Of the two kids who have been on the oil for a year, one has dropped from having 300 seizures a week, to having one. The other child just celebrated one year seizure free. For now, the families who have moved here are waiting for the next crop to be harvested, and hope to wean their kids off prescription drugs and onto the cannabis oil in the next few weeks. The following are frames from people arriving and waiting to get on the oil. Click here
to read the full story and stay tuned for more photos to come.
Mia Halabi, right, rests from a seizure after her mother, Miriam Khaled, center, and grandmother, Hoda Halabi, left, set her down in her new Colorado Springs home Saturday, October 12, 2013. The family moved from New York for Mia, who has 10-15 seizures a day, in hopes of treating her epilepsy with the oil from the cannabis strain Charlotte's Web.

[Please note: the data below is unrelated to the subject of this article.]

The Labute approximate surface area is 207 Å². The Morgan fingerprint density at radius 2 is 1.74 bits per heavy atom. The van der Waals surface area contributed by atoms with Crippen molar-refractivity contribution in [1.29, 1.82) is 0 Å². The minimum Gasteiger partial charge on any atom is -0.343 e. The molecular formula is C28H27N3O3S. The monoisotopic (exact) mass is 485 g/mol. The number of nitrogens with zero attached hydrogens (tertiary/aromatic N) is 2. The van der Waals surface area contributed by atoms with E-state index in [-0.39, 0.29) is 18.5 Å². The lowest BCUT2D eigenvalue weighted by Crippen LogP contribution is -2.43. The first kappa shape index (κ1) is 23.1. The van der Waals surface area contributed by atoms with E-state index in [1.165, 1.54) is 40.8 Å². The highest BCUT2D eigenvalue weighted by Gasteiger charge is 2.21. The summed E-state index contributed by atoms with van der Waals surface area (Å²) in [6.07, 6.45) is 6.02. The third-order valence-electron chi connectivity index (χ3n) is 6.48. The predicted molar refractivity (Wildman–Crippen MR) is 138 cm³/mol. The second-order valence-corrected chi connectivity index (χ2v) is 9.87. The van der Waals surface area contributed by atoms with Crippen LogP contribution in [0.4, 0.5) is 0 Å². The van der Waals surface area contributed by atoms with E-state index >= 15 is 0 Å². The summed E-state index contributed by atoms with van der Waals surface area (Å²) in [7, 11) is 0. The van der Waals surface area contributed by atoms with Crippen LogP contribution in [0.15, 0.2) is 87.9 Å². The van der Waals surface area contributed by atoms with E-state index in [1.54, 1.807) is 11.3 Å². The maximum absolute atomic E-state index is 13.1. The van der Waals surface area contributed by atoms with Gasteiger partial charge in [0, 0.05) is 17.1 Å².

Mohamad Halabi drove to Colorado two weeks before his family to setup their new life in Colorado Springs. The Halabi family is moving from New York for their three-year-old child, Mia, who has severe epilepsy. They hope the cannabis oil treatment here will stop the 10-15 seizures she has every day.
Mia Halabi rests while squeezed between two couch cushions at her new Colorado Springs home Saturday, October 12, 2013. While she cannot move much besides her arms and her legs, after being taken off of one of her many seizure medications, she has started to be able to support her head.